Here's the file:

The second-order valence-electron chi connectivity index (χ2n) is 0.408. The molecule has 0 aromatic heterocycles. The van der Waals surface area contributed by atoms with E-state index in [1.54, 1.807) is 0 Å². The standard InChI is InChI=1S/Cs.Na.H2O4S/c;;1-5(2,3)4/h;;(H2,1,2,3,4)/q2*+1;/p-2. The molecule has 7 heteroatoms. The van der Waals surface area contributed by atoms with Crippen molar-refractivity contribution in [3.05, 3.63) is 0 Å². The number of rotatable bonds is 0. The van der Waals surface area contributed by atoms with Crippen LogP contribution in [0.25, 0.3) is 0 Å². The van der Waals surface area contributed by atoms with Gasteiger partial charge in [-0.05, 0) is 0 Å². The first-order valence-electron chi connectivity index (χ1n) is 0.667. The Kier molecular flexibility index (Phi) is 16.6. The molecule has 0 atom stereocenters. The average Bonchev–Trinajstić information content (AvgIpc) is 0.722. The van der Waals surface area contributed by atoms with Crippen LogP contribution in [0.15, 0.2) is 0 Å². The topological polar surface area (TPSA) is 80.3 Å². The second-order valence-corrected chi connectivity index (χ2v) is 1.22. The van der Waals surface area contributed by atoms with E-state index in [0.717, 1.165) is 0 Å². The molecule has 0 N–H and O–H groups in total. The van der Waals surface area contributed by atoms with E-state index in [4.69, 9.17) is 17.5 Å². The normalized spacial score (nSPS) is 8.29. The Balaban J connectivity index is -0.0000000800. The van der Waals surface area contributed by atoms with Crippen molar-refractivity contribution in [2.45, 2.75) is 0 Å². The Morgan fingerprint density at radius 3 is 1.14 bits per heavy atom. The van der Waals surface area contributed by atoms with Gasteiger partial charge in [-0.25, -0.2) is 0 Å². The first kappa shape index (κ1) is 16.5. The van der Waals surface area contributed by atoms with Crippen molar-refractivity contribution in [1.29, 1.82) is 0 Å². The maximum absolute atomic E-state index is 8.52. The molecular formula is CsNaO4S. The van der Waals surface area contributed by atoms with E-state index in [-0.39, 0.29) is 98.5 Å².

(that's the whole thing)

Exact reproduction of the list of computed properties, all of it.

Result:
The second-order valence-electron chi connectivity index (χ2n) is 0.408. The molecule has 0 aromatic heterocycles. The van der Waals surface area contributed by atoms with E-state index in [1.54, 1.807) is 0 Å². The standard InChI is InChI=1S/Cs.Na.H2O4S/c;;1-5(2,3)4/h;;(H2,1,2,3,4)/q2*+1;/p-2. The molecule has 7 heteroatoms. The van der Waals surface area contributed by atoms with Crippen molar-refractivity contribution in [3.05, 3.63) is 0 Å². The number of rotatable bonds is 0. The van der Waals surface area contributed by atoms with Crippen LogP contribution in [0.25, 0.3) is 0 Å². The van der Waals surface area contributed by atoms with Gasteiger partial charge in [-0.05, 0) is 0 Å². The first-order valence-electron chi connectivity index (χ1n) is 0.667. The Kier molecular flexibility index (Phi) is 16.6. The molecule has 0 atom stereocenters. The average Bonchev–Trinajstić information content (AvgIpc) is 0.722. The van der Waals surface area contributed by atoms with Crippen LogP contribution in [0.15, 0.2) is 0 Å². The topological polar surface area (TPSA) is 80.3 Å². The second-order valence-corrected chi connectivity index (χ2v) is 1.22. The van der Waals surface area contributed by atoms with E-state index in [0.717, 1.165) is 0 Å². The molecule has 0 N–H and O–H groups in total. The van der Waals surface area contributed by atoms with E-state index in [4.69, 9.17) is 17.5 Å². The normalized spacial score (nSPS) is 8.29. The Balaban J connectivity index is -0.0000000800. The van der Waals surface area contributed by atoms with Crippen molar-refractivity contribution in [2.45, 2.75) is 0 Å². The Morgan fingerprint density at radius 3 is 1.14 bits per heavy atom. The van der Waals surface area contributed by atoms with Gasteiger partial charge in [-0.25, -0.2) is 0 Å². The first kappa shape index (κ1) is 16.5. The van der Waals surface area contributed by atoms with Crippen molar-refractivity contribution in [1.29, 1.82) is 0 Å². The maximum absolute atomic E-state index is 8.52. The molecular formula is CsNaO4S. The van der Waals surface area contributed by atoms with E-state index in [-0.39, 0.29) is 98.5 Å².